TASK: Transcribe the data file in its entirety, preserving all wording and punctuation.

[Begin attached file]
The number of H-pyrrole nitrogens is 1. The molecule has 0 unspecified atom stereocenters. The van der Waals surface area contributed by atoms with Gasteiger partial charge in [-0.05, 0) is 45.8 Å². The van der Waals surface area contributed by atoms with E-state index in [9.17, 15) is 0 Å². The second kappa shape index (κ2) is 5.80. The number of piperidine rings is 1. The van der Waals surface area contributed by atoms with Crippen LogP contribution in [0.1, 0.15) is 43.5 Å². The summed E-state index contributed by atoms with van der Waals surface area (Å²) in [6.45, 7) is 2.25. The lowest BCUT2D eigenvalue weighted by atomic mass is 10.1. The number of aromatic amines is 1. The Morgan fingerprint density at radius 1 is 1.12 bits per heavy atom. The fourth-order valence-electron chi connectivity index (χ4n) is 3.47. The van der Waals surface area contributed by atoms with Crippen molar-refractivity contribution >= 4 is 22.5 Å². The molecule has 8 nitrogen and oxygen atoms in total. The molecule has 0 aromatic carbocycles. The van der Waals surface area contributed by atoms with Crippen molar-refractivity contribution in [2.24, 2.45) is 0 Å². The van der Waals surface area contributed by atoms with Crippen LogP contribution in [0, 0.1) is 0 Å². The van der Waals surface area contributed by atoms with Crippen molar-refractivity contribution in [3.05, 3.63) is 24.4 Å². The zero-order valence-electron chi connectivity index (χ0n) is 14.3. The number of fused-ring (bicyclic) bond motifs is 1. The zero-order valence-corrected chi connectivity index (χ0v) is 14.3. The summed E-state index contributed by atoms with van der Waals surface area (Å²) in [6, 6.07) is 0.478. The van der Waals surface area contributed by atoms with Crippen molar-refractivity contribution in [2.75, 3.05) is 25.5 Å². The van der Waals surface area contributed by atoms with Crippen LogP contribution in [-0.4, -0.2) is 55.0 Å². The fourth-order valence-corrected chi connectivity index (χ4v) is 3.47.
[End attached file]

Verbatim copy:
The number of H-pyrrole nitrogens is 1. The molecule has 0 unspecified atom stereocenters. The van der Waals surface area contributed by atoms with Gasteiger partial charge in [-0.05, 0) is 45.8 Å². The van der Waals surface area contributed by atoms with E-state index in [9.17, 15) is 0 Å². The second kappa shape index (κ2) is 5.80. The number of piperidine rings is 1. The van der Waals surface area contributed by atoms with Crippen LogP contribution in [0.1, 0.15) is 43.5 Å². The summed E-state index contributed by atoms with van der Waals surface area (Å²) in [6.45, 7) is 2.25. The lowest BCUT2D eigenvalue weighted by atomic mass is 10.1. The number of aromatic amines is 1. The Morgan fingerprint density at radius 1 is 1.12 bits per heavy atom. The fourth-order valence-electron chi connectivity index (χ4n) is 3.47. The van der Waals surface area contributed by atoms with Crippen molar-refractivity contribution >= 4 is 22.5 Å². The molecule has 8 nitrogen and oxygen atoms in total. The molecule has 0 aromatic carbocycles. The van der Waals surface area contributed by atoms with Crippen molar-refractivity contribution in [2.24, 2.45) is 0 Å². The van der Waals surface area contributed by atoms with Crippen LogP contribution in [0, 0.1) is 0 Å². The van der Waals surface area contributed by atoms with Crippen molar-refractivity contribution in [3.05, 3.63) is 24.4 Å². The zero-order valence-electron chi connectivity index (χ0n) is 14.3. The number of fused-ring (bicyclic) bond motifs is 1. The zero-order valence-corrected chi connectivity index (χ0v) is 14.3. The summed E-state index contributed by atoms with van der Waals surface area (Å²) in [6, 6.07) is 0.478. The van der Waals surface area contributed by atoms with Crippen molar-refractivity contribution in [2.75, 3.05) is 25.5 Å². The van der Waals surface area contributed by atoms with Crippen LogP contribution in [-0.4, -0.2) is 55.0 Å². The fourth-order valence-corrected chi connectivity index (χ4v) is 3.47.